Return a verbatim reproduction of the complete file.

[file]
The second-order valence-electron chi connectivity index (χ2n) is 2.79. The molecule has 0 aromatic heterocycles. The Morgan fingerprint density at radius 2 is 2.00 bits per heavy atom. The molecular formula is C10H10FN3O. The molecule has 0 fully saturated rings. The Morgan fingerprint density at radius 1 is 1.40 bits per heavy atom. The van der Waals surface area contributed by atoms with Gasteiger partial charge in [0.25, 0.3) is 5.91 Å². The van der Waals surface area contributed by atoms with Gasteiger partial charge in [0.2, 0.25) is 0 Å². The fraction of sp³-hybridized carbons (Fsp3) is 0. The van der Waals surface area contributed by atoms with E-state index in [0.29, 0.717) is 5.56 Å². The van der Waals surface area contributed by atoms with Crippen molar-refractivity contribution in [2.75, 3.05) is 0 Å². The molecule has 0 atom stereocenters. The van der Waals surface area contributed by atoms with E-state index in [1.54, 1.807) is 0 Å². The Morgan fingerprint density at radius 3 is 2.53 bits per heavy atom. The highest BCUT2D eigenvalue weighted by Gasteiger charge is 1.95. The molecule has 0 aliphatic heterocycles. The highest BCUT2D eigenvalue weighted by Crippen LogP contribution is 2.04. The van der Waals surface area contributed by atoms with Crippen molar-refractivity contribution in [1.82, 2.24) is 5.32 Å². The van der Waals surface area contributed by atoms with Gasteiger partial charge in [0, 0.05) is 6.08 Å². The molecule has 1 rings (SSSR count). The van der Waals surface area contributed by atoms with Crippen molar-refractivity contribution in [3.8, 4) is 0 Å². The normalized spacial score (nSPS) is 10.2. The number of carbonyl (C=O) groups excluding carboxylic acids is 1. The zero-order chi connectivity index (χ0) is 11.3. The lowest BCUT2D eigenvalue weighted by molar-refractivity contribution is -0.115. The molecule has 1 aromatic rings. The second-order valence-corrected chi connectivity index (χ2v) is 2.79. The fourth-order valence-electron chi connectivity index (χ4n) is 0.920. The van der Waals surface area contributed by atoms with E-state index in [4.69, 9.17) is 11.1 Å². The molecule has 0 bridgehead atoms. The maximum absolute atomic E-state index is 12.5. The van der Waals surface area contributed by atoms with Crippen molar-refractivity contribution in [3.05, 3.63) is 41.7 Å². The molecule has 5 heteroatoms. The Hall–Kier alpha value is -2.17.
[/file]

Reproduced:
The second-order valence-electron chi connectivity index (χ2n) is 2.79. The molecule has 0 aromatic heterocycles. The Morgan fingerprint density at radius 2 is 2.00 bits per heavy atom. The molecular formula is C10H10FN3O. The molecule has 0 fully saturated rings. The Morgan fingerprint density at radius 1 is 1.40 bits per heavy atom. The van der Waals surface area contributed by atoms with Gasteiger partial charge in [0.25, 0.3) is 5.91 Å². The van der Waals surface area contributed by atoms with Gasteiger partial charge in [0.2, 0.25) is 0 Å². The fraction of sp³-hybridized carbons (Fsp3) is 0. The van der Waals surface area contributed by atoms with E-state index in [0.29, 0.717) is 5.56 Å². The van der Waals surface area contributed by atoms with Crippen molar-refractivity contribution in [2.75, 3.05) is 0 Å². The molecule has 0 atom stereocenters. The van der Waals surface area contributed by atoms with E-state index in [1.54, 1.807) is 0 Å². The Morgan fingerprint density at radius 3 is 2.53 bits per heavy atom. The highest BCUT2D eigenvalue weighted by Gasteiger charge is 1.95. The molecule has 0 aliphatic heterocycles. The highest BCUT2D eigenvalue weighted by Crippen LogP contribution is 2.04. The van der Waals surface area contributed by atoms with Crippen molar-refractivity contribution in [1.82, 2.24) is 5.32 Å². The van der Waals surface area contributed by atoms with Gasteiger partial charge in [0, 0.05) is 6.08 Å². The molecule has 1 rings (SSSR count). The van der Waals surface area contributed by atoms with Crippen molar-refractivity contribution in [3.8, 4) is 0 Å². The normalized spacial score (nSPS) is 10.2. The number of carbonyl (C=O) groups excluding carboxylic acids is 1. The zero-order chi connectivity index (χ0) is 11.3. The lowest BCUT2D eigenvalue weighted by molar-refractivity contribution is -0.115. The molecule has 1 aromatic rings. The second-order valence-corrected chi connectivity index (χ2v) is 2.79. The fourth-order valence-electron chi connectivity index (χ4n) is 0.920. The van der Waals surface area contributed by atoms with E-state index in [4.69, 9.17) is 11.1 Å². The molecule has 0 bridgehead atoms. The maximum absolute atomic E-state index is 12.5. The van der Waals surface area contributed by atoms with Crippen molar-refractivity contribution in [3.05, 3.63) is 41.7 Å². The molecule has 5 heteroatoms. The Hall–Kier alpha value is -2.17.